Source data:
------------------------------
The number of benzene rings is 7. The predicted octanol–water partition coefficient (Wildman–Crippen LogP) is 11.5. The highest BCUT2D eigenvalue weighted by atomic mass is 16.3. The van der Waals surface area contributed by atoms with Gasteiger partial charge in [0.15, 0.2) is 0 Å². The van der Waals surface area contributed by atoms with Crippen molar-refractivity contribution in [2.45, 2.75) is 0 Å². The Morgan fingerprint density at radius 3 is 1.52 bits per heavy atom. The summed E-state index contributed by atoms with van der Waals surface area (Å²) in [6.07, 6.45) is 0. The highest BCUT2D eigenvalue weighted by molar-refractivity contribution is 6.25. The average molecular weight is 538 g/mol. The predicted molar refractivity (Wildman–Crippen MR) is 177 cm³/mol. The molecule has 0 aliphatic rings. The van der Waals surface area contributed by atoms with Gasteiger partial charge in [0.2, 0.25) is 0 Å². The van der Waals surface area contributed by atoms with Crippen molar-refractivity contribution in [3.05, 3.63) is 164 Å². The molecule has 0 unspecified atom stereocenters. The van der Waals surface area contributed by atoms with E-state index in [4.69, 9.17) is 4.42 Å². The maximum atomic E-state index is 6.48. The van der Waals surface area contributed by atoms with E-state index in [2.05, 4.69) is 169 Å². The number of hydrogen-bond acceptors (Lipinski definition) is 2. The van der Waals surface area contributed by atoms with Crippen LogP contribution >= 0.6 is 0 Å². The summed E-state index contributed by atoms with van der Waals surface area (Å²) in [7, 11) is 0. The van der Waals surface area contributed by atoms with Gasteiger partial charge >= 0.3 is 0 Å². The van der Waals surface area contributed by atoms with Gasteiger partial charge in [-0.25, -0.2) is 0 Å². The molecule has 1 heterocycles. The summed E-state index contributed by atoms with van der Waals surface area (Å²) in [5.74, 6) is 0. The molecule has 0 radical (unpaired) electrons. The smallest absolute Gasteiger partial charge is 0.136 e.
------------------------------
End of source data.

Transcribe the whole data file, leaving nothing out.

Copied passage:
The number of benzene rings is 7. The predicted octanol–water partition coefficient (Wildman–Crippen LogP) is 11.5. The highest BCUT2D eigenvalue weighted by atomic mass is 16.3. The van der Waals surface area contributed by atoms with Gasteiger partial charge in [0.15, 0.2) is 0 Å². The van der Waals surface area contributed by atoms with Crippen molar-refractivity contribution in [2.45, 2.75) is 0 Å². The Morgan fingerprint density at radius 3 is 1.52 bits per heavy atom. The summed E-state index contributed by atoms with van der Waals surface area (Å²) in [6.07, 6.45) is 0. The highest BCUT2D eigenvalue weighted by molar-refractivity contribution is 6.25. The average molecular weight is 538 g/mol. The predicted molar refractivity (Wildman–Crippen MR) is 177 cm³/mol. The molecule has 0 aliphatic rings. The van der Waals surface area contributed by atoms with Gasteiger partial charge in [0.2, 0.25) is 0 Å². The van der Waals surface area contributed by atoms with Crippen molar-refractivity contribution in [3.05, 3.63) is 164 Å². The molecule has 0 unspecified atom stereocenters. The van der Waals surface area contributed by atoms with E-state index in [4.69, 9.17) is 4.42 Å². The maximum atomic E-state index is 6.48. The van der Waals surface area contributed by atoms with E-state index in [2.05, 4.69) is 169 Å². The number of hydrogen-bond acceptors (Lipinski definition) is 2. The van der Waals surface area contributed by atoms with Crippen LogP contribution >= 0.6 is 0 Å². The summed E-state index contributed by atoms with van der Waals surface area (Å²) in [7, 11) is 0. The van der Waals surface area contributed by atoms with Gasteiger partial charge >= 0.3 is 0 Å². The van der Waals surface area contributed by atoms with Gasteiger partial charge in [-0.25, -0.2) is 0 Å². The molecule has 1 heterocycles. The summed E-state index contributed by atoms with van der Waals surface area (Å²) in [5.74, 6) is 0. The molecule has 0 radical (unpaired) electrons. The smallest absolute Gasteiger partial charge is 0.136 e.